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Old 11-08-2009, 12:03 AM
 
Location: South Beach and DT Raleigh
11,810 posts, read 18,810,735 times
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Quote:
Originally Posted by mdp_az View Post
Very good summary of the Triad. The main reason Raleigh & Durham feel more like one metro area is that it is tied together by Research Triangle Park which is really the main employment center of the region and the genesis of much of the region's growth and prosperity over the past 50 years. There is an incredible amount of intercounty communting in the Triangle region due to RTP; I would think much higher than in GSO & W-S.
I agree 100% on your Raleigh/Durham comments.
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Old 11-08-2009, 10:29 AM
 
Location: Fresno
254 posts, read 618,250 times
Reputation: 164
Quote:
Originally Posted by DeaconJ View Post
So you're saying that there isn't so much as a vacant lot anywhere in the Bay Area? That just is not true.
Sigh....do I really have to be that specific. I meant there is no vacant land that can be developed that is neither protected, the bay, or a mountain between San Francisco and San Jose. I mean this in a general sense. Hell, there are vacant lots in all cities.

Again I was talking about the urban corridor between the two cities. I can see the argument that they both can function independent from each other as far as jobs and what not, but now it's getting ridiculous to say that the the Bay Area is not solidly urbanized between SF and SJ.
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Old 11-08-2009, 10:37 AM
 
Location: Fresno
254 posts, read 618,250 times
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Anyways, DFW, the Bay Area, and Minneapolis St. Paul are definitly one metro area.

As far as DC/Baltimore, I am not too sure. I took the Megabus from NYC to DC and we ended up taking the Baltimore Washington Parkway from Baltimore to DC. It seemed undeveloped almost the whole way to me, but if I took another route say I-95, I'm sure I would have seen the development.

L. A. and San Diego, no way, but L.A. is so big, that there is probably still more traffic that commutes between those 2 metros on I-5 than some metros have traffic within their own respective areas.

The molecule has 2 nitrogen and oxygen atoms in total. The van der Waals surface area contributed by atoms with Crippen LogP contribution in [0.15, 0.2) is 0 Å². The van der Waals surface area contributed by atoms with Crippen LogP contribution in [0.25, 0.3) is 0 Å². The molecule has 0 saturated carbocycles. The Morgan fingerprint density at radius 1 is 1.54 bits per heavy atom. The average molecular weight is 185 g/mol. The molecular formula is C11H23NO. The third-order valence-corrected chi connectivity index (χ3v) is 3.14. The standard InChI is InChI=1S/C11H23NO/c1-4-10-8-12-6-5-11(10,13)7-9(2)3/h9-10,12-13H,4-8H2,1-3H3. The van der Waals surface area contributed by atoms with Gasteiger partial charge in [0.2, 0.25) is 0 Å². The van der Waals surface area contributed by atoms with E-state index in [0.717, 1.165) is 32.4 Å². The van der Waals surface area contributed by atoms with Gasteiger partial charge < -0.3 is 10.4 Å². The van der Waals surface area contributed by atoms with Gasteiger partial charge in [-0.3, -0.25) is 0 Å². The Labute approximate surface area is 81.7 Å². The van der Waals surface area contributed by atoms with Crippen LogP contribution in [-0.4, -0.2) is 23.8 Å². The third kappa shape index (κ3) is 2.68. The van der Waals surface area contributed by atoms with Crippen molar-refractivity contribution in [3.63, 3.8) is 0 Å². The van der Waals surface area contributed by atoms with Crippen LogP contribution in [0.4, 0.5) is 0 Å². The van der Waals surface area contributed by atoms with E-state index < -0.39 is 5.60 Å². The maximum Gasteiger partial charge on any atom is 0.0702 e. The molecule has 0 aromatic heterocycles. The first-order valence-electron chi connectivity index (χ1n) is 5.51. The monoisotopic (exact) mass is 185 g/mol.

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Old 11-08-2009, 02:32 PM
 
218 posts, read 1,157,374 times
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I suppose it was silly of me to even mention LA-San Diego. I think if it wasn't for the military base stopping development in between them, they definitely would be connected by development. But as it stands, they're definitely two seperate areas. On the other hand, Minneapolis-St. Paul is obviously one metro. And Raleigh-Durham are, even though they aren't officially considered one.

Dallas-Fort Worth is a bit iffy, but I think they're generally considered one metro area by a fairly wide margin.

The ones being most contested are the Bay Area, Baltimore-Washington, Miami-West Palm Beach. I'd still stand firmly by the statement that the Bay Area is one metro area, with San Francisco as its "downtown" central city. San Jose is far away, but it's totally connected by development and doesn't have the downtown central city feeling to it....it feels more like a suburb.

On the other hand, with Washington-Baltimore, Baltimore very much feels like a major city of its own. Thus I would classify it as two metro areas, albeit two that are directly connected. I would say that out of all the metro areas up for debate, Washington-Baltimore is definitely the most ambiguous, in terms of its status as one or two metro areas.

As for Miami, I would say that Fort Lauterdale is part of its metro area, but not West Palm Beach. I'd say metro Miami stops around Boca Raton to the north.

I haven't seen Chicago-Milwaukee discussed much here. I'd say even though they're connected by development, they're two distinct metro areas.
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Old 11-09-2009, 09:53 AM